Developing the occupational therapy practice in a local community health team working with adults with learning disabilities: An action research study

PhD Thesis


Reep, J (2018). Developing the occupational therapy practice in a local community health team working with adults with learning disabilities: An action research study. PhD Thesis London South Bank University School of Health and Social Care https://doi.org/10.18744/PUB.002756
AuthorsReep, J
TypePhD Thesis
Abstract

Background
This research study emerged from the on-going quest of a team of occupational therapists to demonstrate that a local occupational therapy practice: was meeting the needs of adults with learning disabilities; was effective and achieving the objectives of the employing organisation; and was complying with the expectations of the College of Occupational Therapists regarding evidence based practice.
Purpose
The purpose of this study was to seek and to generate evidence on which to evaluate and improve a local community based occupational therapy practice with adults with learning disabilities.
Methods
Action research methodology was used in which the local occupational therapists were engaged as co-researchers over three stages. Stage one: essential criteria for occupational therapy assessments for adults with learning disabilities were developed. No standardised assessments were identified that could meet all of these criteria. Stage two: perceptions of occupational therapy assessment were gathered from a sample group of adults with learning disabilities, their carers and other stakeholders. Stage three: changes were made to occupational therapy practice in response to the findings of stage two and in order to meet referral to treatment targets imposed by the employing organisation. Data were collected on the changes made to occupational therapy practice, and how they were implemented, through the use of action learning sets and questionnaires. The perceptions of a new sample of participants with learning disabilities and other relevant people involved, about the occupational therapy practice that they had received, were ascertained. Throughout the whole study, data were collected from multiple sources using interviews, questionnaires and co-researcher discussions and reflections. The primary method of data analysis was thematic, with some descriptive analysis. Data from different sources were triangulated to develop key findings.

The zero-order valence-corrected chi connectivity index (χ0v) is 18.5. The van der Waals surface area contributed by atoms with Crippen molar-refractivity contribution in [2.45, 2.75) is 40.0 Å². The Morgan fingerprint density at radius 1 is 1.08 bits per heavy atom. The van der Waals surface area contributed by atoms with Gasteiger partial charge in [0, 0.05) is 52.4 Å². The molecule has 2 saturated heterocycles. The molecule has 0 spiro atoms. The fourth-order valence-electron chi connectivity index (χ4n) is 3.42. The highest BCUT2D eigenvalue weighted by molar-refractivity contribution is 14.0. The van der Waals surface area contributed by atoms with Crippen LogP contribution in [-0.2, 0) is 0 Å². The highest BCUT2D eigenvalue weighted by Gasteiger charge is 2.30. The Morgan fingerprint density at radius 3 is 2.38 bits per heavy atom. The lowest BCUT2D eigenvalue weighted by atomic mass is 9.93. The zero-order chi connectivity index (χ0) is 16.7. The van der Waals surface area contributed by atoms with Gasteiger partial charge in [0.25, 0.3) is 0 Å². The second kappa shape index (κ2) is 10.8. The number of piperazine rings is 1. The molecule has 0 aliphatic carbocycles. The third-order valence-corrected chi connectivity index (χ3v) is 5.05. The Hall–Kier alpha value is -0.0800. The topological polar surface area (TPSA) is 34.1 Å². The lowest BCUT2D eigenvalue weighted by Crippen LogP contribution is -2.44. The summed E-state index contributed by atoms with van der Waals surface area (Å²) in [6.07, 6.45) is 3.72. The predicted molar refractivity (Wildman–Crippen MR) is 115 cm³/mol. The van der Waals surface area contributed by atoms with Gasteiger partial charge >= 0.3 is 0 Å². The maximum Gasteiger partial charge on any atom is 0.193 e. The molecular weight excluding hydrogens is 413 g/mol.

Findings
The participants with learning disabilities were able to provide valuable insights about their perceptions of occupational therapy practice. There was evidence that occupational therapists provided occupation focussed assessments and interventions which had a positive effect on the occupational performance of adults with learning disabilities. The occupational therapists used professional reasoning in their assessments and interventions with adults with learning disabilities rather than a standardised, formulaic approach. This ensured a flexible, holistic and person-centred approach which worked in a dynamic community context. Occupational therapists, as a service, creatively adapted their practice in response to organisational demands whilst maintaining occupational therapy principles.
Conclusions
The practice-based evidence generated from this research study could be relevant and transferable for other occupational therapy services working with adults with learning disabilities and contributes to the occupational therapy body of evidence within this speciality.

Year2018
PublisherLondon South Bank University
Digital Object Identifier (DOI)https://doi.org/10.18744/PUB.002756
Publication dates
Print01 Jun 2018
Publication process dates
Deposited18 Dec 2018
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https://openresearch.lsbu.ac.uk/item/86qv5

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2018_PhD_Reep.pdf
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